Titanic Rising

Weyes Blood

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Titanic Rising Review

by Fred Thomas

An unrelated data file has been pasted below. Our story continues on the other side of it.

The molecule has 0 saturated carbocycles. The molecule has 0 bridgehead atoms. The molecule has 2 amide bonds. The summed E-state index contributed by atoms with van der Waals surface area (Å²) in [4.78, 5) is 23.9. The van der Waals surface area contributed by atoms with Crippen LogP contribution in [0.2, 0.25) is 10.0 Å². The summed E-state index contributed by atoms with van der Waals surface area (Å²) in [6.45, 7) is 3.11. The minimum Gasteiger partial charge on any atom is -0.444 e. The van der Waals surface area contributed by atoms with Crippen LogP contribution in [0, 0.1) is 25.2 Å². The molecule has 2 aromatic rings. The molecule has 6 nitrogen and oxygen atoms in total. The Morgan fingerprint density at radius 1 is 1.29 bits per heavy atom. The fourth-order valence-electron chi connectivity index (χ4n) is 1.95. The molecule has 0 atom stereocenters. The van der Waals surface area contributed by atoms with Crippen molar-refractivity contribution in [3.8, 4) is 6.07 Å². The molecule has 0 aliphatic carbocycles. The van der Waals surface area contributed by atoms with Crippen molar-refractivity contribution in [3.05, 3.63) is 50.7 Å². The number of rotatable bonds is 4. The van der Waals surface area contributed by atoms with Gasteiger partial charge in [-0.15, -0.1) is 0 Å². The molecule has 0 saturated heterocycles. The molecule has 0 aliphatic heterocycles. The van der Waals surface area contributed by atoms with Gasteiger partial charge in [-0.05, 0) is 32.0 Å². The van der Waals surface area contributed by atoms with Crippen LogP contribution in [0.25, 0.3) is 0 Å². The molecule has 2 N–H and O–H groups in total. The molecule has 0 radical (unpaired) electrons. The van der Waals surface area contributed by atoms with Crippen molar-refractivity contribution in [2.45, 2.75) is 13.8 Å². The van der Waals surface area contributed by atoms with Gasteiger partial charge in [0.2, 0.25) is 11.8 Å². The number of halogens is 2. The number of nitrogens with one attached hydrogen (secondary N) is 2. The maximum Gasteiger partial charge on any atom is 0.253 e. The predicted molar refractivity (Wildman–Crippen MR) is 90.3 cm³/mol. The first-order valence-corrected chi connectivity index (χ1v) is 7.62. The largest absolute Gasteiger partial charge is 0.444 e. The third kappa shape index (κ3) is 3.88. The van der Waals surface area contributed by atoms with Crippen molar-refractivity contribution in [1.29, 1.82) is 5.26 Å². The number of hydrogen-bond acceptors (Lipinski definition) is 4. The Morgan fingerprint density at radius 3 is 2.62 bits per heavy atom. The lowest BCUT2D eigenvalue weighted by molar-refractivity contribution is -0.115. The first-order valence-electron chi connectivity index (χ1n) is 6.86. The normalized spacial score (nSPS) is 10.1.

The road that songwriter Natalie Mering and her shapeshifting project Weyes Blood walked was a long and twisting route, leading from weird experimental early days to the high-definition grandeur of fourth album Titanic Rising. Every step of the journey brought Mering's gifts for songcraft into sharper focus, with 2014's achingly beautiful The Innocents losing some of its hush with the soft rock lushness of 2016's Front Row Seat to Earth. That '70s FM radio spirit continues on Titanic Rising, but is expanded with more daring songwriting, larger than life arrangements, and the crystallization of Mering's distinctive take on songcraft. Mering has always been geared toward the big-picture creation of albums more than just writing stand alone tunes. Even her earliest work had a sense of purposeful architecture to the way it flowed between folky dirges and sheets of noise. Here she underscores enormously orchestrated pop songs with eerie experimental ambience, imagining a dreamworld where Joni Mitchell's late-'70s output was produced by Brian Eno. Mitchell's introspective searching is a key reference point for many of these songs, with Mering's self-harmonizing and bounding melodic approach recalling Mitchell on many tracks here. Once album-opener "Lot's Gonna Change" moves from a warped few seconds of synthesizer to its understated piano figure, it embodies the vulnerability and struggle found in so much of the Laurel Canyon songwriting set of the '70s. Co-production from Foxygen member Jonathan Rado might explain the brightly blooming chamber pop arrangements, merging Mering's soaring vocals with orchestral strings and drum fills borrowed directly from the Beatles. This optimistic throwback arrangement is in full force on the infectiously bubbly "Everyday," with lyrics inspecting a confusing relationship over a track as bouncy as a rubber ball. Mering effortlessly switches gears throughout the album, slipping between the synthy melodrama of "Movies" and the cold coffee blues piano ballad "Something to Believe," as well as making space for acoustic folk numbers, ambient interludes, and chamber pop diversions. Easily her most clear-headed set of songs to date, there's a directness here that sometimes got lost in the layers of earlier albums. She sounds driven and confident, asserting an intense control of the emotional flow of her songs without ever rushing things or letting some of the anxiety she sings about seep into the feel of the album. While all of Weyes Blood's albums leading up to Titanic Rising were good, even great, there's something that sets this one apart. Fantastic songs, meticulously detailed production, and a certain, hard-to-name spark of connection all gel into the near-perfect statement that every part of Mering's strange journey before this led up to.

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